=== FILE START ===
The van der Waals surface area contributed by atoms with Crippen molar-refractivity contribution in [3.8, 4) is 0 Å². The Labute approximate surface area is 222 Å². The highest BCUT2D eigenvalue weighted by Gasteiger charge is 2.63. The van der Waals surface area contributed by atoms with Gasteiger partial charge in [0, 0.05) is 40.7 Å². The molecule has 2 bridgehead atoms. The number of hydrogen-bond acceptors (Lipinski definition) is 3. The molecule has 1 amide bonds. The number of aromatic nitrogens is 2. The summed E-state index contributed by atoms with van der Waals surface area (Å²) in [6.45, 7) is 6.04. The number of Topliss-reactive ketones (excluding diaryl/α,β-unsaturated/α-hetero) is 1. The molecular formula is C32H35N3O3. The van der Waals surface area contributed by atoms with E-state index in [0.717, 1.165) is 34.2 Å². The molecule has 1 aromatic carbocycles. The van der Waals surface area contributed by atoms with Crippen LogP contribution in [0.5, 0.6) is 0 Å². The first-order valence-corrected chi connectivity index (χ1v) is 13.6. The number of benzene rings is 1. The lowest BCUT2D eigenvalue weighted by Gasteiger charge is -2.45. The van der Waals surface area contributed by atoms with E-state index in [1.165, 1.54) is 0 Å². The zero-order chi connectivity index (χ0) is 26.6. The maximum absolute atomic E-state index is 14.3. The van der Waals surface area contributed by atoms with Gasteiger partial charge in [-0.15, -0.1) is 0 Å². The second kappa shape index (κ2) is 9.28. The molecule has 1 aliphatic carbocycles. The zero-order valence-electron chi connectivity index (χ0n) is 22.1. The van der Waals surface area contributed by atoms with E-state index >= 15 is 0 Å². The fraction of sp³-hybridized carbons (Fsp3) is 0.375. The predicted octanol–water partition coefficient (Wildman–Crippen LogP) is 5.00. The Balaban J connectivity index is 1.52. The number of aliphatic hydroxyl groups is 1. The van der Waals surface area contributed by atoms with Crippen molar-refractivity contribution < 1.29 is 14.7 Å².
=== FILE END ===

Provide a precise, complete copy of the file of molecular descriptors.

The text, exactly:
The van der Waals surface area contributed by atoms with Crippen molar-refractivity contribution in [3.8, 4) is 0 Å². The Labute approximate surface area is 222 Å². The highest BCUT2D eigenvalue weighted by Gasteiger charge is 2.63. The van der Waals surface area contributed by atoms with Gasteiger partial charge in [0, 0.05) is 40.7 Å². The molecule has 2 bridgehead atoms. The number of hydrogen-bond acceptors (Lipinski definition) is 3. The molecule has 1 amide bonds. The number of aromatic nitrogens is 2. The summed E-state index contributed by atoms with van der Waals surface area (Å²) in [6.45, 7) is 6.04. The number of Topliss-reactive ketones (excluding diaryl/α,β-unsaturated/α-hetero) is 1. The molecular formula is C32H35N3O3. The van der Waals surface area contributed by atoms with E-state index in [0.717, 1.165) is 34.2 Å². The molecule has 1 aromatic carbocycles. The van der Waals surface area contributed by atoms with Crippen LogP contribution in [0.5, 0.6) is 0 Å². The first-order valence-corrected chi connectivity index (χ1v) is 13.6. The number of benzene rings is 1. The lowest BCUT2D eigenvalue weighted by Gasteiger charge is -2.45. The van der Waals surface area contributed by atoms with E-state index in [1.165, 1.54) is 0 Å². The zero-order chi connectivity index (χ0) is 26.6. The maximum absolute atomic E-state index is 14.3. The van der Waals surface area contributed by atoms with Gasteiger partial charge in [-0.15, -0.1) is 0 Å². The second kappa shape index (κ2) is 9.28. The molecule has 1 aliphatic carbocycles. The zero-order valence-electron chi connectivity index (χ0n) is 22.1. The van der Waals surface area contributed by atoms with E-state index >= 15 is 0 Å². The fraction of sp³-hybridized carbons (Fsp3) is 0.375. The predicted octanol–water partition coefficient (Wildman–Crippen LogP) is 5.00. The Balaban J connectivity index is 1.52. The number of aliphatic hydroxyl groups is 1. The van der Waals surface area contributed by atoms with Crippen molar-refractivity contribution < 1.29 is 14.7 Å².